Know Your Options

So those are some of the major players that help pay for the services. Just recapping – private funds, long term care insurance policies, private insurance policies, Medicare, and Medicaid.

One reason I do these podcasts, blogs, and seminars is to try to educate people. There are other options where you don’t have to leave the home, and you can protect as many assets as possible.

I call this a really cutting-edge area of law. Things are constantly changing. New tools are being developed everyday to help people.

Medicare vs. Medicaid: Understanding the Benefits and Differences

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How are you going to pay for home health care when you or your spouse find yourselves in a situation where one of you might be draining all the assets because of a catastrophic health care incident? Or where someone’s in a situation where they don’t want to come out of their home?

Benefits of Home Care

Being cared for in the home is certainly less dramatic. It also allows you to keep your dignity, staying in the home you’ve worked hard for your entire life. That’s what we’re about: trying to help people preserve their hard earned money and property – and keep their dignity in the process.

There are direct health benefits of staying at home. Less confusion, because it’s in an environment that you’re familiar with. Less infections, because there’s only one or two people in the home. Statistics demonstrate that people recuperate at home better than they do in an institutional setting.

Even just the peace of mind. All of us, if we have a choice, would rather be at home. Most of the time you don’t find people saying, “Please take me out of my home and put me in an institution somewhere.”

There are financial benefits as well. But health care in general costs money. Unless you have really planned for this with long term care insurance – which is not the norm – then you can quickly exhaust your other liquid assets paying for health care, especially as you age.

That’s where Medicare and Medicaid come in, whether separately or working in combination.

The Difference Between Medicare and Medicaid

How do those differ?

They are totally separate programs, Medicare and Medicaid: when they apply, how long Medicare lasts, and when it runs out and Medicaid can come in and take over.

Medicare is basically a health benefit for people who are typically over 65 years of age. If you’re younger than 65 and you have a disability that lasts longer than 2 years, you can qualify for Medicare prior to age 65. Also, with end-stage renal disease, you can get Medicare benefits very quickly and very early on.

Medicaid is really a program designed for the indigent, for those who don’t have the financial means to care for themselves. Carved out of that is a health care program, and typically they fall under Medicaid waivers.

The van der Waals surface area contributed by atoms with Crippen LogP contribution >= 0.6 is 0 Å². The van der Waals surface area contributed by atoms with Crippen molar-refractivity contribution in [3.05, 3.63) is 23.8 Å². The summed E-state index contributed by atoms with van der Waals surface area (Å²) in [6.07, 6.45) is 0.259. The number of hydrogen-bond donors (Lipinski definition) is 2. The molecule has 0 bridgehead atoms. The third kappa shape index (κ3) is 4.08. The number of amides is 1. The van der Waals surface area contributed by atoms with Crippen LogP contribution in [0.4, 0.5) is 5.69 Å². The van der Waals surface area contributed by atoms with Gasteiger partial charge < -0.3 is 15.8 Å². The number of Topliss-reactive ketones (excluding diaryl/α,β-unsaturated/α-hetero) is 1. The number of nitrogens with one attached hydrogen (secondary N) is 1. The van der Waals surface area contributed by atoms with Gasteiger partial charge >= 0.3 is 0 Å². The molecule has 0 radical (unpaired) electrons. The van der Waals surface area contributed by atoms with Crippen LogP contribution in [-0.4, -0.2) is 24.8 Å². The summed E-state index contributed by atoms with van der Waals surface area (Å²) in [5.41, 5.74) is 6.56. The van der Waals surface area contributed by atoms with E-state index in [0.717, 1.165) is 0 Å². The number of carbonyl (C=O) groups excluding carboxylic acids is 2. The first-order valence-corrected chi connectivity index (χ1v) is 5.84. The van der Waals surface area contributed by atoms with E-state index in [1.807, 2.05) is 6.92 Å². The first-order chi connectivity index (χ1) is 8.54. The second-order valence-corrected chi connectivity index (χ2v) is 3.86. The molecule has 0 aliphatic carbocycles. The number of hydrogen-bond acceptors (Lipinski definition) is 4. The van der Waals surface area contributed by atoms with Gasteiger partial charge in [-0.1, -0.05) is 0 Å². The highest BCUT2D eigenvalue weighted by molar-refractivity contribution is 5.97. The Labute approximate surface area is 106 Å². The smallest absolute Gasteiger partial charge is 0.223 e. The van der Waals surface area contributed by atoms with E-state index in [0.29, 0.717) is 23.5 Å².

How Medicaid Can Help You

In North Carolina, we have two Medicaid waiver programs for personal care services. That’s going to be assistance in your activities for daily living – bathing, dressing, ambulating, eating, mobility, transferring, and things of that nature.

One is called Personal Care Services or PCS, which you need a doctor’s order for. Typically, in that service, you can get up to 80 hours of services per month, which works out to be about 18 hours a week. Just this year, North Carolina legislator passed a law that allows an additional 40 hours for those with dementia, for a total of 120.

The second program is the CAPDA program. With your activities in daily living, you’re typically going to get  upwards of about 36 hours a week, which is more than PCS.

With both of those programs, you’ll have to qualify for Medicaid, whether you’ve already gone through the process or still need to apply. The PCS program can take a couple of months to get on. A couple of years ago, each county was capped out of the number of slots that they had for the CAPDA program.

Then, we have one other Medicaid waiver program, which is private duty nursing and is for RNs and LPNs to take care of people in the home who have catastrophic needs. They need either a tracheostomy and/or a ventilator – pretty high-tech nursing needs.

How Medicare Can Help You

The Medicare side of it is really a totally different program. If you’ve had a qualifying hospital stay, you’ve got to be getting better. But the real advantage to a Medicare program – when you have home health – is that you’re going to get up to a 60 day spell of illness.

It’s called an “intermittent spell of illness”, and that’s going to be paid 100% under your Part A Medicare. You might get nursing services, a physical therapist or occupational therapist, speech language pathologist, or a home health aid that comes and assists with bathing. And that’s going to last for 60 days.

Now, there are times when they can be recertified for an additional 60 days, but it usually caps out at that 60-day period.